I have spent affair amount of my reading time this week perusing the latest copy of the Military Balance, the flagship publication of the venerable International Institute for Strategic Studies.
The London think-tank`s 488 page tome is arguably the most reliable source of force level and capacity data available in the public domain and is packed with data on every significant military power – and may insignificant ones as well.
I had a good laugh this morning paging through the section dealing with Latin American militaries, in part because I was mulling concerns in some quarters about the military capacity of the South African National Defence Force.
The SANDF has from this year lengthened basic training from about three to roughly five months because of concerns about recent recruits` elementary military skills. Army chief Lt Gen Solly Shoke last week also expressed himself somewhat unhappy with the state of military discipline and noted many recruits were still hanging from their mother`s apron strings (he called them mommy`s boys, which is perhaps not fair on female recruits).
The structure of the Army – and of the SANDF by extension – is less than perfect. There is presently no general staff system. The structure is a bundle of stovepipes and the chain of command is too long. Logistics are a muddle and the Army`s prime mission equipment was old when I was young. The Reserve Force is severely understrength and the regular force is overstretched.
There is also negative feedback among South African senior noncommissioned officers and foreign military attachés regarding the performance of our soldiers in the field (meaning on peace duty).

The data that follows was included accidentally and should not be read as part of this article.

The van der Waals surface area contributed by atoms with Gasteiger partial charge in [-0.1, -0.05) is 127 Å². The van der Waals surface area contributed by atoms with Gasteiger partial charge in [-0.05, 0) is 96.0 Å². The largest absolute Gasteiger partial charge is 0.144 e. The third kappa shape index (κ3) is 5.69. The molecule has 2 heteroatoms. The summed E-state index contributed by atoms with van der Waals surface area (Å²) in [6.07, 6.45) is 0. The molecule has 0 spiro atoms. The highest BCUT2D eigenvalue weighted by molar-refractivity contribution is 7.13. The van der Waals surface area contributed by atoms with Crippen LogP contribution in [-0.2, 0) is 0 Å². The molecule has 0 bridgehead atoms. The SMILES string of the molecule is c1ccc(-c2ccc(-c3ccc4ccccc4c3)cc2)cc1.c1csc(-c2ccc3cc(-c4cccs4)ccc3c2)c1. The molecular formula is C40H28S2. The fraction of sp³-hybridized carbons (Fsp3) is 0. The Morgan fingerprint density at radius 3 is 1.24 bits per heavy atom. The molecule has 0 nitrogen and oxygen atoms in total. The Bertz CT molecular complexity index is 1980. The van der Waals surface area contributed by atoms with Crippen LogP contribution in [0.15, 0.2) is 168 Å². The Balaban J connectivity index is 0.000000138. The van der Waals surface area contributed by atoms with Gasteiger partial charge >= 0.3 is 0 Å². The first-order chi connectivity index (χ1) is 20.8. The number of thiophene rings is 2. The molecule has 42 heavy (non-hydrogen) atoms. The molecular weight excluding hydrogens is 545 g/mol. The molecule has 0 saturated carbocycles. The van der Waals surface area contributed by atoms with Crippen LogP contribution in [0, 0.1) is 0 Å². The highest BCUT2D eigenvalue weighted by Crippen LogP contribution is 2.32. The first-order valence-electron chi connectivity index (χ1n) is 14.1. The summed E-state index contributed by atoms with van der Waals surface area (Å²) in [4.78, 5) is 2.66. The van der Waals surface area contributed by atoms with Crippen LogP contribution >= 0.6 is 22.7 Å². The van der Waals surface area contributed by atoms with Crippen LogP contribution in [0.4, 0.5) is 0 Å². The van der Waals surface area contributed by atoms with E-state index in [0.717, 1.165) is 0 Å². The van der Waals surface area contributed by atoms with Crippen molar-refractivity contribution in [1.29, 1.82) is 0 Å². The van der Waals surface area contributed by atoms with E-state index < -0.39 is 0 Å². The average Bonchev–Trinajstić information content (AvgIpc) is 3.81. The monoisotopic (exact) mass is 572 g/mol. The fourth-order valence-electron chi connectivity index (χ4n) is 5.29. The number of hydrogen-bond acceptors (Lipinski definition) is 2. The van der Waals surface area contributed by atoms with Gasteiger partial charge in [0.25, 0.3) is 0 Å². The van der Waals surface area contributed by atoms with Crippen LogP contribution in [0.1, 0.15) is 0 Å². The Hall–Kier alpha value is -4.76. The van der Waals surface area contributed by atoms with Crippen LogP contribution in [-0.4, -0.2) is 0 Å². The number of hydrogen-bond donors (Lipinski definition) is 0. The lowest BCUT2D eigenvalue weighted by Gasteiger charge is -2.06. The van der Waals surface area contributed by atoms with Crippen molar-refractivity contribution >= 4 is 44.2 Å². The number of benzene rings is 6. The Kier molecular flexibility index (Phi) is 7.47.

Judging by his comments at a media breakfast last week Shoke is aware of these problems and has tasked his team to address these concerns. Times are tight and may remain so for some years. Meanwhile, problem areas will remain fodder for the media.
But in a sense Shoke is fortunate: here fodder is figurative. In Paraguay it is literal. I was taken aback that the country`s Army still fields cavalry divisions – a horsed cavalry divisions. The Military Balance lists three, each of two regiments. These formations are assigned to each of three field corps that otherwise include two infantry divisions and some supporting elements. I`m pleased to report there are also three regiments of armoured cavalry – equipped with some 30 Brazilian-made 1970s vintage EE-9 Cascavel armoured cars. No problem there. But Paraguay`s armour holdings certainly made me smile: five M4A3 Sherman medium tanks and 12 M3A1 Stuart light tanks.
Now there is a force modernisation problem! (And, in case you are wondering, with a full time strength of around 7600 and about 164 000 reserves, the Paraguayan Army is not exactly over strength, despite the pretentious “order of battle”.)